20. The method of claim 19, in which each of the first and second nozzle sets comprises a plurality of vertically spaced rows, each row having a plurality of horizontally spaced nozzles.
Description: FIELD OF THE INVENTION

The present invention generally relates to sand processing apparatus, and more particularly to apparatus for blending or mixing water with sand.

BACKGROUND OF THE INVENTION

Process sand is used in a variety of applications. In foundries, for example, process sand is prepared for use as molds and cores to produce castings from molten metal. The sand is mixed with bentonite, and other ingredients are typically addedto the sand so that it maintains a formed shape. Molten metal is poured into the molds and allowed to cool, thereby forming a solid casting. A shake-out process is used to remove the sand from the casting. The shake-out process is typically conductedat relatively high temperatures so that the binder added to the sand is pyrolyzed.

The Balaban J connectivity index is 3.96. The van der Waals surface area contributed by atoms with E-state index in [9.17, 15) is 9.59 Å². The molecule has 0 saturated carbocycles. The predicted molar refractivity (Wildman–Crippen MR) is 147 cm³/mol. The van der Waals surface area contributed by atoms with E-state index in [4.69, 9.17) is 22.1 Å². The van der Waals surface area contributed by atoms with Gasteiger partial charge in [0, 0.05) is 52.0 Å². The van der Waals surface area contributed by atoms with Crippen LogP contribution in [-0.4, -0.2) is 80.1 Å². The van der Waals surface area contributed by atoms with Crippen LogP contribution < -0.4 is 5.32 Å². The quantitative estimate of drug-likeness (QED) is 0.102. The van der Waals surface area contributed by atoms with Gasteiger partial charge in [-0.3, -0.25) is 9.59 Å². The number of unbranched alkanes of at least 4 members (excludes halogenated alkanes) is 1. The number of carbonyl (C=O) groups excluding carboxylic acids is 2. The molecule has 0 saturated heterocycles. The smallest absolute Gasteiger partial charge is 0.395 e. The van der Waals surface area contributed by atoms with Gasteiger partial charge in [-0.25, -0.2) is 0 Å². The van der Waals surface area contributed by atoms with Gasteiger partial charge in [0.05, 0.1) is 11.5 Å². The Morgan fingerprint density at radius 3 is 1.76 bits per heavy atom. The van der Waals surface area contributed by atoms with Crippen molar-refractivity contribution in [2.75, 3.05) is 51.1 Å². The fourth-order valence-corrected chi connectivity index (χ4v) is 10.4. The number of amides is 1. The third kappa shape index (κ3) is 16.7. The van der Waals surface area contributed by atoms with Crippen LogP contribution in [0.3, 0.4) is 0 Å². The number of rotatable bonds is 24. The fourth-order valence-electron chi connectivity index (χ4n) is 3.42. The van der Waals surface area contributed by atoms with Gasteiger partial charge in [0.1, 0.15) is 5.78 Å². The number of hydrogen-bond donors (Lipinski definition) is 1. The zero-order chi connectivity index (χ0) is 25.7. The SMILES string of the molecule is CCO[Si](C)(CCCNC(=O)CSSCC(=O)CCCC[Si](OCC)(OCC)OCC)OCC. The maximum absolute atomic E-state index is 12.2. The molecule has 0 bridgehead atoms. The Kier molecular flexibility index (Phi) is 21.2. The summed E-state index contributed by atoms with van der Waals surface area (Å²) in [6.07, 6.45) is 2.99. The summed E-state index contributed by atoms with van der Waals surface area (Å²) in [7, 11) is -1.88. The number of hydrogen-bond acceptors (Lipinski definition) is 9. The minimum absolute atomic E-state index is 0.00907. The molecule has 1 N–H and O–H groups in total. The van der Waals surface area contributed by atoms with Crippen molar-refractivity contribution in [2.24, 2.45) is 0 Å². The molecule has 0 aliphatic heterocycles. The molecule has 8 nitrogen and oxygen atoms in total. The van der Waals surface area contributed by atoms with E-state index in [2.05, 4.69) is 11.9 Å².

In order to reduce sand consumption, it is common for foundries to include sand reconditioning apparatus which allows the sand to be reused in subsequent molds. Because the sand has a relatively high temperature as it exits the shake-out, it iscommon for the reconditioning apparatus to add water to the sand to reduce the temperature of the sand. The temperature of the sand is most quickly and efficiently reduced when the water is thoroughly mixed throughout the sand. Accordingly,conventional apparatus typically includes a generally horizontal conveyor belt on which the sand is carried. One or more nozzles are positioned above the conveyor belt for spraying water onto a top surface of the sand. In addition, a mixing device isoften located above a portion of the conveyor belt downstream of the water nozzles for blending the water with the sand.